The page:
A Kinect Hack for Rehab Wins the Code-a-thon

The code-a-thon culminated with a judging session late Sunday afternoon, and Health 2.0 is excited to announce Team Avanade as the first place winner of $4,000! The group created a rehabilitation device to help clinicians and cardiac patients work together to avoid hospital readmission after a cardiac event. The three Avanade employees, Vlad Shlosberg, Roderick Escobar and Sheetal Shah, are based in different U.S. locations and have never professionally worked together, but they reunited in San Francisco to present their idea after previously winning a different Health 2.0 code-a-thon.

The device they built this weekend, which they call “the box,” was created with a Microsoft Kinect and can be used by a patient who is recovering from a cardiac event to perform rehabilitation exercises. The box prompts and encourages users to reach set fitness goals, and the Kinect motion-sensor technology ensures that they hit their marks. A tablet application records information that can be shared with doctors, allowing them to see how successful the program is working. It also acts as a video conferencing tool so doctors can remotely check in with their patients. After the set rehabilitation period, the rented box is then sent back to the medical facility.

Team Avanade has now earned a second presentation spot in this fall conference. Shah says he’d like to develop the device outside of the code-a-thon to see if any medical centers will try it out in a beta version. A huge selling point for the device is its low-cost. Between the price of the Kinect, the actual box and the tablet, the team’s hardware cost was about $470. Judges Jan Gurley and Fred Trotter weighed in on why the idea won this competition and why it might have a future in the marketplace:

Gurley: The box concept seemed really innovative because it combined standardized treatment with a mobile application that was not phone-based, but was actually a physical box and allowed people to combine medication patient compliance, physical therapy and live video with the provider.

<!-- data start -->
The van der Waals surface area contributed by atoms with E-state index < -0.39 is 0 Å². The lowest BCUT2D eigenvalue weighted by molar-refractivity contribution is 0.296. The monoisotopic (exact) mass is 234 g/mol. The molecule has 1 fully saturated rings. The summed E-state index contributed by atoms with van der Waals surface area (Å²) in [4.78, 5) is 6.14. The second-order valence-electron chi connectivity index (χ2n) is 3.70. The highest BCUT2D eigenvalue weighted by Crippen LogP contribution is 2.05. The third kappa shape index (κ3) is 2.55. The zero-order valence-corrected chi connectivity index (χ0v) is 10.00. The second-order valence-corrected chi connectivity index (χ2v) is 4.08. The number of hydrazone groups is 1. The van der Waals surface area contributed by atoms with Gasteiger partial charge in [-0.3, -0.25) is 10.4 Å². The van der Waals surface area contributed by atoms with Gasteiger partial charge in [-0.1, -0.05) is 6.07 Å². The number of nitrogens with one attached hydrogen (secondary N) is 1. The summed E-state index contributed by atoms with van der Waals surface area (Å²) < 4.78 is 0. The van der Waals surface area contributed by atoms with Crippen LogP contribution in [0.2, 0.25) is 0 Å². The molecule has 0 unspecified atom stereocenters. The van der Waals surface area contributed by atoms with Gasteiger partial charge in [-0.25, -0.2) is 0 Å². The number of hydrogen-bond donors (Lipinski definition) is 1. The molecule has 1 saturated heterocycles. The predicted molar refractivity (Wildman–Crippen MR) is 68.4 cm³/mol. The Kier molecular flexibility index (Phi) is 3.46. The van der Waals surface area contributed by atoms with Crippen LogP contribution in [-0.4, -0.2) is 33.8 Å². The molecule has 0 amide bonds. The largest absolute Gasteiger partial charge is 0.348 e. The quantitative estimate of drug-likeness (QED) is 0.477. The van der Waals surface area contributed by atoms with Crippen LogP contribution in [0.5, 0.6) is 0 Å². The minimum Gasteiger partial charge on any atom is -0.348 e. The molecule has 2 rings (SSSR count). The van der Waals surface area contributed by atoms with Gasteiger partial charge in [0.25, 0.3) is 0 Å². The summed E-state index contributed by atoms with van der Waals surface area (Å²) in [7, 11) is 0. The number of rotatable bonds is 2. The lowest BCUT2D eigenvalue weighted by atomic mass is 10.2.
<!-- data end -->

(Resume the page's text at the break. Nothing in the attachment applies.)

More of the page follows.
I also think the interesting thing about it is it fills a huge hole. There are people that can’t get rehab. However, providers are going to be responsible, financially, if those people bounce back into the hospital. So, as they pointed out, a provider could afford, even as an Accountable Care Organization, to provide a box to patients which would allow them and their family to help them walk through something as complex as cardiac rehab without recreating the wheel every single time. It can be delivered to their house.

Trotter: What they’re doing is trying to use commercially available cheap stuff to do something that would have cost $5,000 to deliver two or three years ago. The notion that you could put together a box whose ultimate cost was under $500 and could do all the things that it’s advertising it can do, means that you could have a huge splash and that commercialization might actually work.

One of the things that excites me about the Accountable Care model …  it does present the opportunity, if you get a crazy idea, to actually work clinically and have a real impact.

More than one winner

The code-a-thon was competitive with a total of 13 teams that presented and six winners. While teams manage to make a lot of headway during the two day event, many acknowledged that their programs and presentations were a work in progress. Trotter tweeted from the panel, “Judging the #health2dev contest. Great ideas trapped in presentations that need more time.” Some presenters said they hoped to take the ideas they came up with this weekend and work on them outside of the code-a-thon. Plenty of teams will now be able to do this with some extra cash in hand. Here are all of the Fall 2011 winners:

1st     Box — $4,000

2nd     Recovery Online — $2,000: A site that aims to modify alcoholics’ behavior by letting them enter online videoconferencing rooms when they need support

3rd     Droid Vital — $1,000: An application that works in conjunction with Bluetooth devices to track vital sign information. This data can then be shared with doctors and nurses as well as a patient’s family and friends.

Novartis challenge winners:

1st     RxPact — $3,000: An online site that records personal information and employs social rewards and gaming to help patients take their medication. A virtual cat “meows” for food at a time that corresponds with when patients need to take their medications

2nd     Cystic fibrosis/ Cancer Application $2,000: A companion mobile app that reminds people to take their medications and alerts them of any possible side effects.

3rd     Rainbow Button – $1,000: A site that allows patients to provide Blue Button data with a Green Button approach. Health information is shared securely and anonymously, helping to contribute to the knowledge base about certain diseases.

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